Saturday, May 26, 2012

Where Religions Come To Die


Let me introduce you to the Gutenberg Press. Before this monstrosity, books were generally copied by hand and were rare and insanely expensive. Bibles were found only in churches and the only people who had access to them were priests. It was the priesthood's job to read the Bible and tell the masses what it said. And the masses generally believed what priests told them. In 1440, Johannes Gutenberg invented modern movable type printing from individually cast, reusable letters. The result is mass-produced books, including the Bible. Suddenly, anyone who knew how to read can look for himself what the Bible said. This, together with the wealth of scientific information made available by the same printing press, opened a great can of worms for the Catholic Church. Armed with knowledge, people started thinking for themselves. The ideas of philosophers and scientists became accessible. Less than a hundred years after Gutenberg's invention, Martin Luther couldn't stand smelling the bullshit anymore and initiated the Protestant Reformation, which led to the fragmentation of Christianity into a bajillion sects, some weirder than others. The increasing secularism resulted in the end of the Dark Ages and the beginning of the Age of Reason.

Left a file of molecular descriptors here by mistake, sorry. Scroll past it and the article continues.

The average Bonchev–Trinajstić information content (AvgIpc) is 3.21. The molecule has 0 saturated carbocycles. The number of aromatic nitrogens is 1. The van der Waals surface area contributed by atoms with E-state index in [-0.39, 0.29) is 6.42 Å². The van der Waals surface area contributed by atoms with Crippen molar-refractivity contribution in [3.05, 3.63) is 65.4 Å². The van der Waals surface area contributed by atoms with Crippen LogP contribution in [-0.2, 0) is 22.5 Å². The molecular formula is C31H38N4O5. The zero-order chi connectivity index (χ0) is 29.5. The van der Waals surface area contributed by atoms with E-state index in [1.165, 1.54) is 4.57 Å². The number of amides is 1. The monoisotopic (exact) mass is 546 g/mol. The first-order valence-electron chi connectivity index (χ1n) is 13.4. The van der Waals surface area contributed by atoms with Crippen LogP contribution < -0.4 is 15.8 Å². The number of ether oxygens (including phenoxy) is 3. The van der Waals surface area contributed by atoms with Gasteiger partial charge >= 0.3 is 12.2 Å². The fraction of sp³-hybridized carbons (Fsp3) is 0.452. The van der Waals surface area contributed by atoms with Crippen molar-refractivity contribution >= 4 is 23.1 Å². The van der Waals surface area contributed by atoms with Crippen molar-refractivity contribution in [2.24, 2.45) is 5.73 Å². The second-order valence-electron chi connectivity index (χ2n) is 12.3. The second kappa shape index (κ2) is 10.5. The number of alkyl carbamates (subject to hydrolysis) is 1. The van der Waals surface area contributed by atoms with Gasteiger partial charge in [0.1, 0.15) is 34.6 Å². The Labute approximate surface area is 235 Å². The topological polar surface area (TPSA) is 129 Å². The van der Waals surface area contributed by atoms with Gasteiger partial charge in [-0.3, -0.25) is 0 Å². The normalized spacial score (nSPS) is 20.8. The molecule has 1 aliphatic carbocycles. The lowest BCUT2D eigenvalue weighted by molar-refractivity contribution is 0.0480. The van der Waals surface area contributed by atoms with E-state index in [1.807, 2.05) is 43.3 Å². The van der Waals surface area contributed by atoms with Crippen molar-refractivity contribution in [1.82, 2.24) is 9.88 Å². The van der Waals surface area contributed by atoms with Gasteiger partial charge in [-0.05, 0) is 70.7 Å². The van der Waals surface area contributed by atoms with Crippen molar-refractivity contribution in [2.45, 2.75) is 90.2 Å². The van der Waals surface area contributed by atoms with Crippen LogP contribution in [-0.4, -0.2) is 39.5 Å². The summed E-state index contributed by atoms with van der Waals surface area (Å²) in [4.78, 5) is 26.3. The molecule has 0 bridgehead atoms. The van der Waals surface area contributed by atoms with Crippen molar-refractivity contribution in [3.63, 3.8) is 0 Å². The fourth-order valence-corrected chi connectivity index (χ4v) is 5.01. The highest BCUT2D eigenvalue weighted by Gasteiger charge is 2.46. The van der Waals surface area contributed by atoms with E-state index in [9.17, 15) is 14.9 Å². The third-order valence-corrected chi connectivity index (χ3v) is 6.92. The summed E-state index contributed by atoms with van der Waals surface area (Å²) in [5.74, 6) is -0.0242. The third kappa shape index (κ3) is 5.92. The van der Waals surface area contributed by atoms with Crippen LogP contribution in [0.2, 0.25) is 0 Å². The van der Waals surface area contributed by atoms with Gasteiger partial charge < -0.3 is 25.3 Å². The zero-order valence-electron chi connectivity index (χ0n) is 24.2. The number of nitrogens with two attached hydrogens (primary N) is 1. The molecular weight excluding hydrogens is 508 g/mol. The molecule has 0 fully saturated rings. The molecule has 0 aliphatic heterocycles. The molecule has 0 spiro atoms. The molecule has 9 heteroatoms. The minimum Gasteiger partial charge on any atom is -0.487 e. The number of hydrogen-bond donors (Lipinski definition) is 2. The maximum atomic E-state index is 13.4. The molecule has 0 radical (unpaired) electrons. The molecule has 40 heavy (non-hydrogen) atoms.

The exchange of information and ideas never bodes well for religion.

Today, we are swimming in another, more powerful version of the Gutenberg Press. It's called the Internet, a Tower of Babel where each one of us has the power to broadcast our ideas. In a clusterfuck marketplace like this, ideas to be taken by faith become less important than ideas backed up by facts, which do not require faith. No one cares anymore if you're the Pope because anyone can verify your claims if they are fact or opinion. More and more, the only way a person's faith can survive is by shutting out rational arguments. More and more, religion is becoming something to be embarrassed about. Google and Facebook, it seems, are the Martin Luther and John Calvin of our age.

As someone else said: The Internet is where religions come to die.

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